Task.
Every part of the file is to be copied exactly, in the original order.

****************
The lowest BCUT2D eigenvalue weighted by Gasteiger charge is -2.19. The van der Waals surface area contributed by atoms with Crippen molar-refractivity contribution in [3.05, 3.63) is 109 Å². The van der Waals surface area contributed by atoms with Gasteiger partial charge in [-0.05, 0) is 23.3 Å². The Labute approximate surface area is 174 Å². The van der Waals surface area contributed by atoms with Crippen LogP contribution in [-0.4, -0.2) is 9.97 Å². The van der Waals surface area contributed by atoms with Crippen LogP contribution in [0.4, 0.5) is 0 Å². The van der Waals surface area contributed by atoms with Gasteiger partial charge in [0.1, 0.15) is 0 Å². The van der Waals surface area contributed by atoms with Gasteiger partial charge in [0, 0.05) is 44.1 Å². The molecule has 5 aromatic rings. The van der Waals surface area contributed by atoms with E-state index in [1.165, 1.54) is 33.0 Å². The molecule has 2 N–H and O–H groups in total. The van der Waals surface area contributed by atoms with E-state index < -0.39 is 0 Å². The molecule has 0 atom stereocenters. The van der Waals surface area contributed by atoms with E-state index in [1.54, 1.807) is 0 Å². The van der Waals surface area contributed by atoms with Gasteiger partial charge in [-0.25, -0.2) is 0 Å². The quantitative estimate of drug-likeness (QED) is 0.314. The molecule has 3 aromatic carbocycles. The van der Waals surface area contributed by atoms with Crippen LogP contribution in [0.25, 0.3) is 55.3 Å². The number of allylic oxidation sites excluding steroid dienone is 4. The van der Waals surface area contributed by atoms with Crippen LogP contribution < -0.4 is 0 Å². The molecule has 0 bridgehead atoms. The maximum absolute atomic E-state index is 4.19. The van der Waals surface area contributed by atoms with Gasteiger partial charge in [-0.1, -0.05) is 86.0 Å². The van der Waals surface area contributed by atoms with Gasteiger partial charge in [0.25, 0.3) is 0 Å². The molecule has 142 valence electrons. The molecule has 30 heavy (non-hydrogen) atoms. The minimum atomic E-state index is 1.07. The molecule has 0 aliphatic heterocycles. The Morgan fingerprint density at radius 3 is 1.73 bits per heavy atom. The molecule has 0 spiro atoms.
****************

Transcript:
The lowest BCUT2D eigenvalue weighted by Gasteiger charge is -2.19. The van der Waals surface area contributed by atoms with Crippen molar-refractivity contribution in [3.05, 3.63) is 109 Å². The van der Waals surface area contributed by atoms with Gasteiger partial charge in [-0.05, 0) is 23.3 Å². The Labute approximate surface area is 174 Å². The van der Waals surface area contributed by atoms with Crippen LogP contribution in [-0.4, -0.2) is 9.97 Å². The van der Waals surface area contributed by atoms with Crippen LogP contribution in [0.4, 0.5) is 0 Å². The van der Waals surface area contributed by atoms with Gasteiger partial charge in [0.1, 0.15) is 0 Å². The van der Waals surface area contributed by atoms with Gasteiger partial charge in [0, 0.05) is 44.1 Å². The molecule has 5 aromatic rings. The van der Waals surface area contributed by atoms with E-state index in [1.165, 1.54) is 33.0 Å². The molecule has 2 N–H and O–H groups in total. The van der Waals surface area contributed by atoms with E-state index < -0.39 is 0 Å². The molecule has 0 atom stereocenters. The van der Waals surface area contributed by atoms with E-state index in [1.54, 1.807) is 0 Å². The van der Waals surface area contributed by atoms with Gasteiger partial charge in [-0.25, -0.2) is 0 Å². The quantitative estimate of drug-likeness (QED) is 0.314. The molecule has 3 aromatic carbocycles. The van der Waals surface area contributed by atoms with Crippen LogP contribution in [0.25, 0.3) is 55.3 Å². The number of allylic oxidation sites excluding steroid dienone is 4. The van der Waals surface area contributed by atoms with Crippen LogP contribution < -0.4 is 0 Å². The molecule has 0 bridgehead atoms. The maximum absolute atomic E-state index is 4.19. The van der Waals surface area contributed by atoms with Gasteiger partial charge in [-0.1, -0.05) is 86.0 Å². The van der Waals surface area contributed by atoms with Gasteiger partial charge in [0.25, 0.3) is 0 Å². The molecule has 142 valence electrons. The molecule has 30 heavy (non-hydrogen) atoms. The minimum atomic E-state index is 1.07. The molecule has 0 aliphatic heterocycles. The Morgan fingerprint density at radius 3 is 1.73 bits per heavy atom. The molecule has 0 spiro atoms.